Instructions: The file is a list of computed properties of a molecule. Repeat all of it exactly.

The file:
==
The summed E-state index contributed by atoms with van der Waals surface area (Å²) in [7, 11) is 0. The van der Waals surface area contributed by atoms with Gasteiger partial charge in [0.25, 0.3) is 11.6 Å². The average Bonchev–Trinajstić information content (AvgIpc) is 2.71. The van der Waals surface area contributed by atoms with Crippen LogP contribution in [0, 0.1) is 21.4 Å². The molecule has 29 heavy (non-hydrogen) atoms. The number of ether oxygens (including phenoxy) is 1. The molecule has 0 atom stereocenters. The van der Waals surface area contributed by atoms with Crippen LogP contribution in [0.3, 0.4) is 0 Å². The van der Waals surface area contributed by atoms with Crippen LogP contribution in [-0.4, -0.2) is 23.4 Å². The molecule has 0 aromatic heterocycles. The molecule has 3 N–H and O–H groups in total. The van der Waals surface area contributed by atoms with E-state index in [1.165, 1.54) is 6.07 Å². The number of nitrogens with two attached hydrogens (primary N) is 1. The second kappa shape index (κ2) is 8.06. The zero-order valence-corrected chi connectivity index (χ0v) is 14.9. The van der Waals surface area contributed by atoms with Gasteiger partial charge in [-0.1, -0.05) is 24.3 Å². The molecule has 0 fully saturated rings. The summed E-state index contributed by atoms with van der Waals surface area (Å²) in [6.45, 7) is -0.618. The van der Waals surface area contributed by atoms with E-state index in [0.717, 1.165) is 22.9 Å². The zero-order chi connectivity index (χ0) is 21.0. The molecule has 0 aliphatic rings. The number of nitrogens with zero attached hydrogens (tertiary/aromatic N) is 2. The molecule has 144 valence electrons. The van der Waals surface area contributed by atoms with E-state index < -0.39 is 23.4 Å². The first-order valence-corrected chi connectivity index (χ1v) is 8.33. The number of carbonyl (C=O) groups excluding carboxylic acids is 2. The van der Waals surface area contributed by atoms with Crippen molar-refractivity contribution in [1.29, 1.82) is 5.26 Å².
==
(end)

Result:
The summed E-state index contributed by atoms with van der Waals surface area (Å²) in [7, 11) is 0. The van der Waals surface area contributed by atoms with Gasteiger partial charge in [0.25, 0.3) is 11.6 Å². The average Bonchev–Trinajstić information content (AvgIpc) is 2.71. The van der Waals surface area contributed by atoms with Crippen LogP contribution in [0, 0.1) is 21.4 Å². The molecule has 29 heavy (non-hydrogen) atoms. The number of ether oxygens (including phenoxy) is 1. The molecule has 0 atom stereocenters. The van der Waals surface area contributed by atoms with Crippen LogP contribution in [0.3, 0.4) is 0 Å². The van der Waals surface area contributed by atoms with Crippen LogP contribution in [-0.4, -0.2) is 23.4 Å². The molecule has 0 aromatic heterocycles. The molecule has 3 N–H and O–H groups in total. The van der Waals surface area contributed by atoms with E-state index in [1.165, 1.54) is 6.07 Å². The number of nitrogens with two attached hydrogens (primary N) is 1. The second kappa shape index (κ2) is 8.06. The zero-order valence-corrected chi connectivity index (χ0v) is 14.9. The van der Waals surface area contributed by atoms with Gasteiger partial charge in [-0.1, -0.05) is 24.3 Å². The molecule has 0 fully saturated rings. The summed E-state index contributed by atoms with van der Waals surface area (Å²) in [6.45, 7) is -0.618. The van der Waals surface area contributed by atoms with E-state index in [0.717, 1.165) is 22.9 Å². The zero-order chi connectivity index (χ0) is 21.0. The molecule has 0 aliphatic rings. The number of nitrogens with zero attached hydrogens (tertiary/aromatic N) is 2. The molecule has 144 valence electrons. The van der Waals surface area contributed by atoms with E-state index < -0.39 is 23.4 Å². The first-order valence-corrected chi connectivity index (χ1v) is 8.33. The number of carbonyl (C=O) groups excluding carboxylic acids is 2. The van der Waals surface area contributed by atoms with Crippen molar-refractivity contribution in [1.29, 1.82) is 5.26 Å².